DNA replication timing of the human β-globin domain is controlled by histone modification at the origin

Alon Goren, Amalia Tabib, Merav Hecht, Howard Cedar*

*Corresponding author for this work

Research output: Contribution to journalArticlepeer-review

113 Scopus citations

Abstract

The human β-globin genes constitute a large chromosomal domain that is developmentally regulated. In non-erythroid cells, these genes replicate late in S phase, while in erythroid cells, replication is early. The replication origin is packaged with acetylated histones in erythroid cells, yet is associated with deacetylated histones in nonerythroid cells. Recruitment of histone acetylases to this origin brings about a transcription-independent shift to early replication in lymphocytes. In contrast, tethering of a histone deacetylase in erythroblasts causes a shift to late replication. These results suggest that histone modification at the origin serves as a binary switch for controlling replication timing.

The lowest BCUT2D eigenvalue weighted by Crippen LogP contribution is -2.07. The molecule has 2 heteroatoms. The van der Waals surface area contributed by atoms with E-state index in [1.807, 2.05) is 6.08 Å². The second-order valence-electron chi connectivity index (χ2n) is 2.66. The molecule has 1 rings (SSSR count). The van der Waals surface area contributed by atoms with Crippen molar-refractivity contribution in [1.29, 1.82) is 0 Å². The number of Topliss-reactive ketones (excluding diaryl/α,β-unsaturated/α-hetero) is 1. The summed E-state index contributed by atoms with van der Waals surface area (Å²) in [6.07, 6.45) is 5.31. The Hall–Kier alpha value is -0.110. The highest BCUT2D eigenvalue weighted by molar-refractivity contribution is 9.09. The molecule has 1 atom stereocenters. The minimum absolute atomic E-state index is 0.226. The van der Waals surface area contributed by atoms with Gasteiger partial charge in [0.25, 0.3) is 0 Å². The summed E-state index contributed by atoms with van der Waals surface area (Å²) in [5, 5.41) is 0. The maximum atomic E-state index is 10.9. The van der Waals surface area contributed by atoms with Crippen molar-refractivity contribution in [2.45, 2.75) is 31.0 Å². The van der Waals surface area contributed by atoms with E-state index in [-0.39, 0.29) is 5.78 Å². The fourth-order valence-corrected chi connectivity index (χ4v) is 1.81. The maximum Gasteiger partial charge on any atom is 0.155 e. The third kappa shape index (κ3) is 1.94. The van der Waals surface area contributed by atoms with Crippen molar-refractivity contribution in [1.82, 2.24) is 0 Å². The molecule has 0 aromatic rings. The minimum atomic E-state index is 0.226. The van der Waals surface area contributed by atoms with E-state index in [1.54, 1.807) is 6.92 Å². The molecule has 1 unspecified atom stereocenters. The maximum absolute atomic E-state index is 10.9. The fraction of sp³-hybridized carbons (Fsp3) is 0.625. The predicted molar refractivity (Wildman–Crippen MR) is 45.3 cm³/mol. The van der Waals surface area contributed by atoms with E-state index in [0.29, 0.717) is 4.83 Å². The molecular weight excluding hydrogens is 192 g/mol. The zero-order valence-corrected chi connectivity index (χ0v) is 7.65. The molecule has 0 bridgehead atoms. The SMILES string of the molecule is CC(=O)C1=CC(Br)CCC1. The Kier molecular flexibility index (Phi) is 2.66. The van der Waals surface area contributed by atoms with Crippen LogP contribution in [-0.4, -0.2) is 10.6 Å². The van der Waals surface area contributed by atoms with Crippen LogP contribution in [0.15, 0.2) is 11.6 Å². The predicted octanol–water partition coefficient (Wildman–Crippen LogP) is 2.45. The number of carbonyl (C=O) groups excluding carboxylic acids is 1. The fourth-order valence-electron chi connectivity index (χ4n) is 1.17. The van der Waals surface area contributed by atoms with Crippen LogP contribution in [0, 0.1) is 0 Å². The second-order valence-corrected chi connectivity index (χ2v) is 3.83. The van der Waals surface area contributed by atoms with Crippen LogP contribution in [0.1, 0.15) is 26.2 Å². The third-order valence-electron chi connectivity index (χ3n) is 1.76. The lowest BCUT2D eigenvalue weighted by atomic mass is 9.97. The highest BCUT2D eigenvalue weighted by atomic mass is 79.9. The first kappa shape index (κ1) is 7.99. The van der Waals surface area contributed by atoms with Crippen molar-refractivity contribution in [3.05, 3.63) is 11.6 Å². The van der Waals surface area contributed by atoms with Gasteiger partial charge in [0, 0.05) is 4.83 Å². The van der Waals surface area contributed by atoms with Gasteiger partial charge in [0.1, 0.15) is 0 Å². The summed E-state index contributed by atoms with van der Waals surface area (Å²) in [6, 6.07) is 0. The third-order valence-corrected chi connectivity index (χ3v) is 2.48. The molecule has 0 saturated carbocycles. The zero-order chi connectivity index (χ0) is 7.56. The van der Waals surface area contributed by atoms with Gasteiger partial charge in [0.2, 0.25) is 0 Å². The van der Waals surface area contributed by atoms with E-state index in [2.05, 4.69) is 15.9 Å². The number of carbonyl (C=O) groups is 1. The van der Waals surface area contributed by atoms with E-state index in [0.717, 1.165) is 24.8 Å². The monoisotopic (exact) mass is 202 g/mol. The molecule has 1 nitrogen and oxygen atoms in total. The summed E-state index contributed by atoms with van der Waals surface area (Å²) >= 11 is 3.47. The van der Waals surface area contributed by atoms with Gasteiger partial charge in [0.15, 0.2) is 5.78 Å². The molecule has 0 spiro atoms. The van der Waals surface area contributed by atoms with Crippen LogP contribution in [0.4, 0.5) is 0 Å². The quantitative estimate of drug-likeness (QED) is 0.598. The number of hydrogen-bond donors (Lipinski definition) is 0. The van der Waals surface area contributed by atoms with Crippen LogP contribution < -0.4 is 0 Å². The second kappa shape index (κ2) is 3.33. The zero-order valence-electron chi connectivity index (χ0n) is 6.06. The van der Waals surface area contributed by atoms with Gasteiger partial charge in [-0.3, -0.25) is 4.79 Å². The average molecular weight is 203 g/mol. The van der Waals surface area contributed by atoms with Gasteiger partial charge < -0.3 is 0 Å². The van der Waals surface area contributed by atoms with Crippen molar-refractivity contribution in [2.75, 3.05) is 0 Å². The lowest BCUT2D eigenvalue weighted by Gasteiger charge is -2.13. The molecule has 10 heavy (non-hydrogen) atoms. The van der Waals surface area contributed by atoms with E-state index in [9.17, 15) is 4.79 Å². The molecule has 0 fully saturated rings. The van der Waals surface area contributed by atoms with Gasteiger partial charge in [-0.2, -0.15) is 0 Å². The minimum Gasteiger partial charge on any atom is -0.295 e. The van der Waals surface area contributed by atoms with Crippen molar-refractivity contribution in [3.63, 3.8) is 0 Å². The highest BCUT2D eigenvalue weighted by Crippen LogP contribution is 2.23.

Original languageAmerican English
Pages (from-to)1319-1324
Number of pages6
JournalGenes and Development
Volume22
Issue number10
DOIs
StatePublished - 15 May 2008

Keywords

  • Chromatin structure
  • Development
  • Epigenetics
  • Gene expression
  • Replication timing

Fingerprint

Dive into the research topics of 'DNA replication timing of the human β-globin domain is controlled by histone modification at the origin'. Together they form a unique fingerprint.

Cite this